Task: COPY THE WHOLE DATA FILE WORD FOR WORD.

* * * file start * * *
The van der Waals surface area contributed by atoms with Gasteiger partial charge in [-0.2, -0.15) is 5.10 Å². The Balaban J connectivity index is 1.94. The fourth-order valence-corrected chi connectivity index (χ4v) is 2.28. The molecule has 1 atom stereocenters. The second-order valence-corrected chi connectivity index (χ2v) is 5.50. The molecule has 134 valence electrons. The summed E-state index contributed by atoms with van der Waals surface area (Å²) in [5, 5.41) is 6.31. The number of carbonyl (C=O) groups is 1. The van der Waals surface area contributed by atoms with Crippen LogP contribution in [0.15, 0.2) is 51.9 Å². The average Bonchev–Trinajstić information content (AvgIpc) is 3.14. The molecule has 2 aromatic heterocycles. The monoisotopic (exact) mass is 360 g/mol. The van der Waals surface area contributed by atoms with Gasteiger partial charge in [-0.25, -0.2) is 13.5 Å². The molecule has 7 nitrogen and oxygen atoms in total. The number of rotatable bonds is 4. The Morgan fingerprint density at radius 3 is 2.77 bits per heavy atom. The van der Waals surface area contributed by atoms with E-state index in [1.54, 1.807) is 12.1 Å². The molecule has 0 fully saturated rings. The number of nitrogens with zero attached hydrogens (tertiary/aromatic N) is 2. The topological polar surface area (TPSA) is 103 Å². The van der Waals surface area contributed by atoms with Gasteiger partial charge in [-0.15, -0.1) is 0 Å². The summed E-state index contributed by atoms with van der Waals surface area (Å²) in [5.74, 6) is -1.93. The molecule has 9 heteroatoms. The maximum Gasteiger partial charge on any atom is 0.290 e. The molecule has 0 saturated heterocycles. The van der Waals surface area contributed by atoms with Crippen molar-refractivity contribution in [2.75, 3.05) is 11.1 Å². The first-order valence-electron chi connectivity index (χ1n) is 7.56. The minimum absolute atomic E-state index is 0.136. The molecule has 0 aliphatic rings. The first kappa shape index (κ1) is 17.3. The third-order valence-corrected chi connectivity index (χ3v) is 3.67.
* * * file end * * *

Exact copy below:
The van der Waals surface area contributed by atoms with Gasteiger partial charge in [-0.2, -0.15) is 5.10 Å². The Balaban J connectivity index is 1.94. The fourth-order valence-corrected chi connectivity index (χ4v) is 2.28. The molecule has 1 atom stereocenters. The second-order valence-corrected chi connectivity index (χ2v) is 5.50. The molecule has 134 valence electrons. The summed E-state index contributed by atoms with van der Waals surface area (Å²) in [5, 5.41) is 6.31. The number of carbonyl (C=O) groups is 1. The van der Waals surface area contributed by atoms with Crippen LogP contribution in [0.15, 0.2) is 51.9 Å². The average Bonchev–Trinajstić information content (AvgIpc) is 3.14. The molecule has 2 aromatic heterocycles. The monoisotopic (exact) mass is 360 g/mol. The van der Waals surface area contributed by atoms with Gasteiger partial charge in [-0.25, -0.2) is 13.5 Å². The molecule has 7 nitrogen and oxygen atoms in total. The number of rotatable bonds is 4. The Morgan fingerprint density at radius 3 is 2.77 bits per heavy atom. The van der Waals surface area contributed by atoms with E-state index in [1.54, 1.807) is 12.1 Å². The molecule has 0 fully saturated rings. The number of nitrogens with zero attached hydrogens (tertiary/aromatic N) is 2. The topological polar surface area (TPSA) is 103 Å². The van der Waals surface area contributed by atoms with Gasteiger partial charge in [-0.15, -0.1) is 0 Å². The summed E-state index contributed by atoms with van der Waals surface area (Å²) in [5.74, 6) is -1.93. The molecule has 9 heteroatoms. The maximum Gasteiger partial charge on any atom is 0.290 e. The molecule has 0 saturated heterocycles. The van der Waals surface area contributed by atoms with Crippen molar-refractivity contribution in [2.75, 3.05) is 11.1 Å². The first-order valence-electron chi connectivity index (χ1n) is 7.56. The minimum absolute atomic E-state index is 0.136. The molecule has 0 aliphatic rings. The first kappa shape index (κ1) is 17.3. The third-order valence-corrected chi connectivity index (χ3v) is 3.67.